Five of Screen’s critics have selected their top ten films of the year, plus the best documentaries and standout performances.

critics top films 2020

Source: BBC Film / Film4 / Searchlight Pictures / Zoo Entertainment

‘Lovers Rock’, ‘Limbo’, ‘Nomadland’, ‘The Disciple’

Fionnuala Halligan, chief film critic and reviews editor

Top film: Lovers Rock  (Steve McQueen)

An eruption of a house party: made for TV, as part of McQueen’s ‘Small Axe’ series, but with a big-screen soul. It captures McQueen at his most eloquent, without ever stating the obvious. 

Click here for Finn’s top 10 films, best documentaries, and performance of the year

Tim Grierson, Senior US critic

Top film: Nomadland (Chloé Zhao)

Deceptively straightforward and unassuming, yet able to encapsulate so much of the human experience.  A road movie and a survivor’s story, a commentary on both solitude and community, Nomadland strips away everything until it ultimately becomes about the fragile essence of being alive — and the road ahead, whose destination no-one can say.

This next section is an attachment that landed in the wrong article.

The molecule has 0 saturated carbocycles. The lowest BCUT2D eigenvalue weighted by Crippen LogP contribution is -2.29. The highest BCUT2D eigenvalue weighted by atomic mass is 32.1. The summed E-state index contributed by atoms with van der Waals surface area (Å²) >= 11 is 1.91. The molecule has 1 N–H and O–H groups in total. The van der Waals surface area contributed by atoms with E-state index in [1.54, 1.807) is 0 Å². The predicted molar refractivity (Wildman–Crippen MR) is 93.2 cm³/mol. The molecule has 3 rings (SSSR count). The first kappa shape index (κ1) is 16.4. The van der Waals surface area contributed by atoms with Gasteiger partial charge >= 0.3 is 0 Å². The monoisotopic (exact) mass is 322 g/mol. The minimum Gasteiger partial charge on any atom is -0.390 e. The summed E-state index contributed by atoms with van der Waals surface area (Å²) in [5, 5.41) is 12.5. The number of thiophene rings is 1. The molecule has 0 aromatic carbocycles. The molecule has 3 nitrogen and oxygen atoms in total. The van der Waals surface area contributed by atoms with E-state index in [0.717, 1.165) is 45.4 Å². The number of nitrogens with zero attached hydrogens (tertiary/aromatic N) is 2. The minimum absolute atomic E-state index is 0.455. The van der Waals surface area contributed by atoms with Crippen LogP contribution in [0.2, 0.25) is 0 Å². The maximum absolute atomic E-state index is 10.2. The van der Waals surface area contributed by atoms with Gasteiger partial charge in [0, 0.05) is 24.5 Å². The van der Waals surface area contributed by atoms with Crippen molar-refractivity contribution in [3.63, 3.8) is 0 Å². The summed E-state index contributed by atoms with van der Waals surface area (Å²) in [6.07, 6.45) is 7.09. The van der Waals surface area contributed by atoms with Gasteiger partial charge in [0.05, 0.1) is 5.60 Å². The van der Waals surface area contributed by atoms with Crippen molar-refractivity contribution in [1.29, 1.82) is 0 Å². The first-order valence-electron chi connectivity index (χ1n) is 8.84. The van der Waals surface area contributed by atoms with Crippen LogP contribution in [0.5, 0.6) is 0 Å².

Click here for Tim’s top 10 films, best documentaries, and performance of the year

Jonathan Romney

Top film: The Disciple  (Chaitanya Tamhane)

One of the most elegant, formally polished films of the year, and one of the most artistically mature. The Disciple feels determinedly out on a limb, with its pensive, novelistic musing on the passing of tradition, the cost of perfectionism, and the need to come to terms with the changing realities of a globalised world.

Click here for Jonathan’s top 10 films, best documentaries and performance of the year

Allan Hunter

Top film: Limbo  (Ben Sharrock)

The ghosts of Powell and Pressburger seem to be watching over Sharrock’s second feature. The desolate beauty of a Scottish island on the edge of the world, the tender empathy with the plight of an outsider and the wry deadpan humour all lend bewitching flavours to Limbo.

Click here for Allan’s top 10 films, best documentaries and performance of the year<

Wendy Ide

Top film: Nomadland  (Chloé Zhao)

Zhao’s remarkable cross-country odyssey doesn’t just see the rootless wanderers who find themselves relegated to America’s new periphery — it hears them too. Frances McDormand’s remarkable and generous central performance as Fern acts as the conduit through which we learn about everyone she encounters.

Click here for Wendy’s top 10 films, best documentaries and performance of the year